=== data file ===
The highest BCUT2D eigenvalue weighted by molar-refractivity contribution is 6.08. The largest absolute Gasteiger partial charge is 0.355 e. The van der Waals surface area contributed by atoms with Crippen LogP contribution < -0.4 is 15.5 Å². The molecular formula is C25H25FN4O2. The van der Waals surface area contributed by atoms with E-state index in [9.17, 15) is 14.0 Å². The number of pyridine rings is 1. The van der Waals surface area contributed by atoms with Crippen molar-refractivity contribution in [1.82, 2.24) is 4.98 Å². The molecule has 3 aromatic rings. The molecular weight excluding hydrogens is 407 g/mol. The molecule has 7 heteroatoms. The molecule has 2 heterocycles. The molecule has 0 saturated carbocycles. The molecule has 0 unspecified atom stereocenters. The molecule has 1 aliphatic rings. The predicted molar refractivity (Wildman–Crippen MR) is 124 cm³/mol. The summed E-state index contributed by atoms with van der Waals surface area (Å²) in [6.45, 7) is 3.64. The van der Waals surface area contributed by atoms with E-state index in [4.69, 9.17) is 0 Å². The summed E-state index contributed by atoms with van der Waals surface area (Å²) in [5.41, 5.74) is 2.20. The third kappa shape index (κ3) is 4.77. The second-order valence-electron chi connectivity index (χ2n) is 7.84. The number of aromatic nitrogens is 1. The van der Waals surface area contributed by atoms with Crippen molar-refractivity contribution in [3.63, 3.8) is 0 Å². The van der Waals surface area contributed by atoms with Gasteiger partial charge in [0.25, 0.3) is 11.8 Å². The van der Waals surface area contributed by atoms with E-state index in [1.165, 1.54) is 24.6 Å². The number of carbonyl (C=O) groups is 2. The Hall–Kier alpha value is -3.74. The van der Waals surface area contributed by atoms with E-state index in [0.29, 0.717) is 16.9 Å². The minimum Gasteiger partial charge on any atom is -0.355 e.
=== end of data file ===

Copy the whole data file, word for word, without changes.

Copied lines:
The highest BCUT2D eigenvalue weighted by molar-refractivity contribution is 6.08. The largest absolute Gasteiger partial charge is 0.355 e. The van der Waals surface area contributed by atoms with Crippen LogP contribution < -0.4 is 15.5 Å². The molecular formula is C25H25FN4O2. The van der Waals surface area contributed by atoms with E-state index in [9.17, 15) is 14.0 Å². The number of pyridine rings is 1. The van der Waals surface area contributed by atoms with Crippen molar-refractivity contribution in [1.82, 2.24) is 4.98 Å². The molecule has 3 aromatic rings. The molecular weight excluding hydrogens is 407 g/mol. The molecule has 7 heteroatoms. The molecule has 2 heterocycles. The molecule has 0 saturated carbocycles. The molecule has 0 unspecified atom stereocenters. The molecule has 1 aliphatic rings. The predicted molar refractivity (Wildman–Crippen MR) is 124 cm³/mol. The summed E-state index contributed by atoms with van der Waals surface area (Å²) in [6.45, 7) is 3.64. The van der Waals surface area contributed by atoms with E-state index in [4.69, 9.17) is 0 Å². The summed E-state index contributed by atoms with van der Waals surface area (Å²) in [5.41, 5.74) is 2.20. The third kappa shape index (κ3) is 4.77. The second-order valence-electron chi connectivity index (χ2n) is 7.84. The number of aromatic nitrogens is 1. The van der Waals surface area contributed by atoms with Crippen molar-refractivity contribution in [3.63, 3.8) is 0 Å². The van der Waals surface area contributed by atoms with Gasteiger partial charge in [0.25, 0.3) is 11.8 Å². The van der Waals surface area contributed by atoms with E-state index in [1.165, 1.54) is 24.6 Å². The number of carbonyl (C=O) groups is 2. The Hall–Kier alpha value is -3.74. The van der Waals surface area contributed by atoms with E-state index in [0.29, 0.717) is 16.9 Å². The minimum Gasteiger partial charge on any atom is -0.355 e.